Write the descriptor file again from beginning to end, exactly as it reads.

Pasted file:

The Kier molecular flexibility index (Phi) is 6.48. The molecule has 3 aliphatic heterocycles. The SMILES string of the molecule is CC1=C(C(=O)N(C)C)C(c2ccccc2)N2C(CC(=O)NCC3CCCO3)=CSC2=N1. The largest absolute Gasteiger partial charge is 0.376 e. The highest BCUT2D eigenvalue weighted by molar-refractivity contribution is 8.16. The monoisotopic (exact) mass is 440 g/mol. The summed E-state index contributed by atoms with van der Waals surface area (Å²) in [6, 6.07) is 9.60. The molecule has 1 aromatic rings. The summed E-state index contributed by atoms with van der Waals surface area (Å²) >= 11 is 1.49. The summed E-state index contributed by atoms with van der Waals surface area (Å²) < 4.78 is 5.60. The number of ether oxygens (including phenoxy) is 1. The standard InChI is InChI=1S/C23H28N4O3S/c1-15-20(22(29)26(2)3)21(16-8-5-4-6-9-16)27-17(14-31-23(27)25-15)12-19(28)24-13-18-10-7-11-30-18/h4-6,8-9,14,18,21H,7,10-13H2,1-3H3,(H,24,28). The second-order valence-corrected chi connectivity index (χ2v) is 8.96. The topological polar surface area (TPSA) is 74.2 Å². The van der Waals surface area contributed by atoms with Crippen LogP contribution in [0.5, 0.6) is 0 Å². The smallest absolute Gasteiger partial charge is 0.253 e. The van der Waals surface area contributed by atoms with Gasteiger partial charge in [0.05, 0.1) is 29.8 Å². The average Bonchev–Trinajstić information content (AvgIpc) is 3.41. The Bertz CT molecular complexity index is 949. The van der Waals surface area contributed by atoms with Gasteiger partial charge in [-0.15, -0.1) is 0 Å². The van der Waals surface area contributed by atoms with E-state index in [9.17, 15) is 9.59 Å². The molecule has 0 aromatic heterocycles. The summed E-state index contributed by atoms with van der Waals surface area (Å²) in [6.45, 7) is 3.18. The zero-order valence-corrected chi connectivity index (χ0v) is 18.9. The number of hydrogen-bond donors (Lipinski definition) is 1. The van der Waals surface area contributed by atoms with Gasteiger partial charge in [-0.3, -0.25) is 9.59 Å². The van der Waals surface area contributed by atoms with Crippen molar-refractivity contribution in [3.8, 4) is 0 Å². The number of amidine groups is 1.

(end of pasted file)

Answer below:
The Kier molecular flexibility index (Phi) is 6.48. The molecule has 3 aliphatic heterocycles. The SMILES string of the molecule is CC1=C(C(=O)N(C)C)C(c2ccccc2)N2C(CC(=O)NCC3CCCO3)=CSC2=N1. The largest absolute Gasteiger partial charge is 0.376 e. The highest BCUT2D eigenvalue weighted by molar-refractivity contribution is 8.16. The monoisotopic (exact) mass is 440 g/mol. The summed E-state index contributed by atoms with van der Waals surface area (Å²) in [6, 6.07) is 9.60. The molecule has 1 aromatic rings. The summed E-state index contributed by atoms with van der Waals surface area (Å²) >= 11 is 1.49. The summed E-state index contributed by atoms with van der Waals surface area (Å²) < 4.78 is 5.60. The number of ether oxygens (including phenoxy) is 1. The standard InChI is InChI=1S/C23H28N4O3S/c1-15-20(22(29)26(2)3)21(16-8-5-4-6-9-16)27-17(14-31-23(27)25-15)12-19(28)24-13-18-10-7-11-30-18/h4-6,8-9,14,18,21H,7,10-13H2,1-3H3,(H,24,28). The second-order valence-corrected chi connectivity index (χ2v) is 8.96. The topological polar surface area (TPSA) is 74.2 Å². The van der Waals surface area contributed by atoms with Crippen LogP contribution in [0.5, 0.6) is 0 Å². The smallest absolute Gasteiger partial charge is 0.253 e. The van der Waals surface area contributed by atoms with Gasteiger partial charge in [0.05, 0.1) is 29.8 Å². The average Bonchev–Trinajstić information content (AvgIpc) is 3.41. The Bertz CT molecular complexity index is 949. The van der Waals surface area contributed by atoms with Gasteiger partial charge in [-0.15, -0.1) is 0 Å². The van der Waals surface area contributed by atoms with E-state index in [9.17, 15) is 9.59 Å². The molecule has 0 aromatic heterocycles. The summed E-state index contributed by atoms with van der Waals surface area (Å²) in [6.45, 7) is 3.18. The zero-order valence-corrected chi connectivity index (χ0v) is 18.9. The number of hydrogen-bond donors (Lipinski definition) is 1. The van der Waals surface area contributed by atoms with Gasteiger partial charge in [-0.3, -0.25) is 9.59 Å². The van der Waals surface area contributed by atoms with Crippen molar-refractivity contribution in [3.8, 4) is 0 Å². The number of amidine groups is 1.